Yes, there have been three wins over Scotland but context is required; Scotland haven’t finished higher than third in the Six Nations championship and have failed to make it out of their pool in two of the last three World Cups.

Never mind, you can point to four Irish victories out of their last five games against Wales but in the one that mattered most, the 2019 Six Nations decider, Wales had it wrapped up by half-time.

More to the point, the difference between Warren Gatland’s Wales and Wayne Pivac’s version (seven games played, six lost) is similar to the contrasting value of getting a result over Alex Ferguson’s Manchester United and David Moyes’ subsequent model.

They and France have flipped. Whereas a win over Fabien Galthie’s 2020 France is significant; getting one over Jacqus Brunel’s 2019 team was a bit like beating Liverpool in Brendan Rodgers’ final season before Jurgen Klopp came in. Sure enough, Ireland won the 2019 encounter but lost out a month ago, after France rediscovered how to be good.

arthur-retiere-celebrates-with-his-team-after-the-game James Crombie / INPHO French players celebrate their win over Ireland last month. James Crombie / INPHO / INPHO

Now thoughts turn to England, the team that triggered this downturn in February 2019, when they won the physical battle. They did so again last August – and again in February. Each time, Ireland couldn’t come up with an answer.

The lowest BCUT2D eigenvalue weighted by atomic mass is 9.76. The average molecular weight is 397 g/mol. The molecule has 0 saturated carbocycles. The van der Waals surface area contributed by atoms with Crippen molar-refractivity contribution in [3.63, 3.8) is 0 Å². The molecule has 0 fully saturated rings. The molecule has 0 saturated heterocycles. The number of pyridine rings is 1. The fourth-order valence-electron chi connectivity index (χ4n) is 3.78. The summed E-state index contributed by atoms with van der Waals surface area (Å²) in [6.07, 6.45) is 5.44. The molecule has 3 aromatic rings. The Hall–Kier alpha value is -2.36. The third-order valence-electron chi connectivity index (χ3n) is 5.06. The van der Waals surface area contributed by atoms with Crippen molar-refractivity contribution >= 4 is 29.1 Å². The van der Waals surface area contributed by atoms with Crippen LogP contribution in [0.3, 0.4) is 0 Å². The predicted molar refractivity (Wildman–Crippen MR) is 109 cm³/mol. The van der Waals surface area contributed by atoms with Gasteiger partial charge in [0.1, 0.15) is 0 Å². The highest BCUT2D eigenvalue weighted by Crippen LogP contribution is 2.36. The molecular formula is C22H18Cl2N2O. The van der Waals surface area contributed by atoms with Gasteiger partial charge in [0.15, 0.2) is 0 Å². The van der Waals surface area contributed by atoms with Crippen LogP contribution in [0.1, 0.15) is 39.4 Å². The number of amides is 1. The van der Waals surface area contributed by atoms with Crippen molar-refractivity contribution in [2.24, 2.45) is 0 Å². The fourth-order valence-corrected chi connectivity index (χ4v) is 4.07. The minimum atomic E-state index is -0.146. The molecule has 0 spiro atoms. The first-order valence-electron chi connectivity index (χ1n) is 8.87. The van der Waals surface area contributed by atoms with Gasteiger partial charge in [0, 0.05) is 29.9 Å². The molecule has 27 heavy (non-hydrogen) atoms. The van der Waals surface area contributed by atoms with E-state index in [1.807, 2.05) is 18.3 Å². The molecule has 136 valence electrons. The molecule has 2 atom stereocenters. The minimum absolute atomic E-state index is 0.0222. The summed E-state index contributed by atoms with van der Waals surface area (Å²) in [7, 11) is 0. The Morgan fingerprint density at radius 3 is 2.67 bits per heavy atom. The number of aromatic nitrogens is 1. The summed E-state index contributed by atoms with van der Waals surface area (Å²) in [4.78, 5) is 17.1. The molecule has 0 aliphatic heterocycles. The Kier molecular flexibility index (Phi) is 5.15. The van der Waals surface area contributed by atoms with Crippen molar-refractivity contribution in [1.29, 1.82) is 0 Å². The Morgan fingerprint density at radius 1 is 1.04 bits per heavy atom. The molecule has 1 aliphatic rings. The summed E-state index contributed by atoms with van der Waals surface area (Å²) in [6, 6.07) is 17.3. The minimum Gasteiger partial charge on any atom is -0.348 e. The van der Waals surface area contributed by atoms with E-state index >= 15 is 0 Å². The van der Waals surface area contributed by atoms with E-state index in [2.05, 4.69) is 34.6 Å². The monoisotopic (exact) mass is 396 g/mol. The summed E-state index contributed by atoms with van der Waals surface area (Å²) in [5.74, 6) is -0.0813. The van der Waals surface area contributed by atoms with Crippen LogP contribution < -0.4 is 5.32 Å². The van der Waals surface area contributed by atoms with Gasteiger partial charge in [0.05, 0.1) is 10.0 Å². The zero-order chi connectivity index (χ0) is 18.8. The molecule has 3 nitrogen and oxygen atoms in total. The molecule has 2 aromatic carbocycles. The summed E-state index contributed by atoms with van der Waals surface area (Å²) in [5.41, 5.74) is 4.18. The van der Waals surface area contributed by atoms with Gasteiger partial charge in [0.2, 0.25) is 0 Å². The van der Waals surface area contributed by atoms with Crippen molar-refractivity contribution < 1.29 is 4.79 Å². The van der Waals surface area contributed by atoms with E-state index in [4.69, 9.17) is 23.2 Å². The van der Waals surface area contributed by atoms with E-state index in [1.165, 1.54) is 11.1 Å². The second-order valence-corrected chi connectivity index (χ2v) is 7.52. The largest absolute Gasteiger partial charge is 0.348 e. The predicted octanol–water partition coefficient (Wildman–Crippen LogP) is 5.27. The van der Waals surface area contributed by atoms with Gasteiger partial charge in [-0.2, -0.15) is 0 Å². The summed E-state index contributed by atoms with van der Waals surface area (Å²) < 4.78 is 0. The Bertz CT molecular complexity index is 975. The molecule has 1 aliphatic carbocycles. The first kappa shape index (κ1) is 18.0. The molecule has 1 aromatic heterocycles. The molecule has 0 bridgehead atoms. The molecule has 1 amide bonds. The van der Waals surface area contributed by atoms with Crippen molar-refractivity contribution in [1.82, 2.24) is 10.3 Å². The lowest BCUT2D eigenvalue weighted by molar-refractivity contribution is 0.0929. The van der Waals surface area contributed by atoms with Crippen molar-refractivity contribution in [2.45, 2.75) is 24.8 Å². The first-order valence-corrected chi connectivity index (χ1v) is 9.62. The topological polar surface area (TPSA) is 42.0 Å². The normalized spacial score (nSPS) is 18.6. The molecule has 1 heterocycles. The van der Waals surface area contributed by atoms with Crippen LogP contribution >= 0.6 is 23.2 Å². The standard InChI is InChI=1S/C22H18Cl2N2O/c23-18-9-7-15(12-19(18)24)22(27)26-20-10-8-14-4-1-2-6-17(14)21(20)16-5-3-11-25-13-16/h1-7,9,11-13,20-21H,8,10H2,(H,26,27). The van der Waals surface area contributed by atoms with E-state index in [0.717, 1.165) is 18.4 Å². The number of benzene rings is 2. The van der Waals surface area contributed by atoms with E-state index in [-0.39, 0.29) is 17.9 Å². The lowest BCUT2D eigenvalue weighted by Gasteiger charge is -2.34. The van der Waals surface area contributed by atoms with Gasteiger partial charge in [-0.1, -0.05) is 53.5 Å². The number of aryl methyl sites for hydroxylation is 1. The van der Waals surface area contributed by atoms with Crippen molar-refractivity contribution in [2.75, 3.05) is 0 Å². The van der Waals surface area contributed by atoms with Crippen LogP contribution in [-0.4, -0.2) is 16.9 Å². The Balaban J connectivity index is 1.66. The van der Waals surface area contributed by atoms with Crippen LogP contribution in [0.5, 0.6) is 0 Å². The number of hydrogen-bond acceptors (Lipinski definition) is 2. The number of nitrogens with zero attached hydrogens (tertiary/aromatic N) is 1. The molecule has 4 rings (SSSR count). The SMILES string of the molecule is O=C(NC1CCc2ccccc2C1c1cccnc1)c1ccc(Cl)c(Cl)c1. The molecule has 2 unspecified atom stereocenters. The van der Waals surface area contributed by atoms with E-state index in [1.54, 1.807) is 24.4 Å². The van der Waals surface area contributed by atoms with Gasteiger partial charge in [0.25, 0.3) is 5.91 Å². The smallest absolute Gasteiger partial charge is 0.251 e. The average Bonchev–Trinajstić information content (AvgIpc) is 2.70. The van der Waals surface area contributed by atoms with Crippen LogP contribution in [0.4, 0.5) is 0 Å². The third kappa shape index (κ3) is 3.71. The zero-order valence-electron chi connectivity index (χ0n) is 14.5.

It doesn’t take a genius to figure out that Farrell may remind them of this between now and kick-off. If his tactics sheet contained just three words – Erasmus’ claim that ‘Ireland are soft’ – you’d imagine that should be enough.

Again, the mind drifts back to a press conference room, this one in Melbourne in June 2018. Ireland had lost the first test of a three-game series to Australia, an excusable defeat at the end of a lengthy season – but not as far as Farrell was concerned. “Tiredness doesn’t come into it,” he animatedly said. “So, I really want to see what the famous old Irish ticker is made of this weekend.”

He’ll want to see more than mere heart this Saturday. Having played well in patches of their big games in 2018 and 2019, it’s high time this side reminded everyone of their ability to put together an 80-minute performance.

It can happen. England, after the Barbarians fiasco, have hardly had a taxing lead-in – Italy away, Georgia at home, whereas Farrell’s Ireland have been properly road-tested,  providing them with a better chance than people are prepared to admit.

If they’re to produce an upset, though, then they need to break even in the collisions and sort out the defensive issues that have seen them concede 113 points from their last three meetings against the English and 35 on last month’s trip to Paris.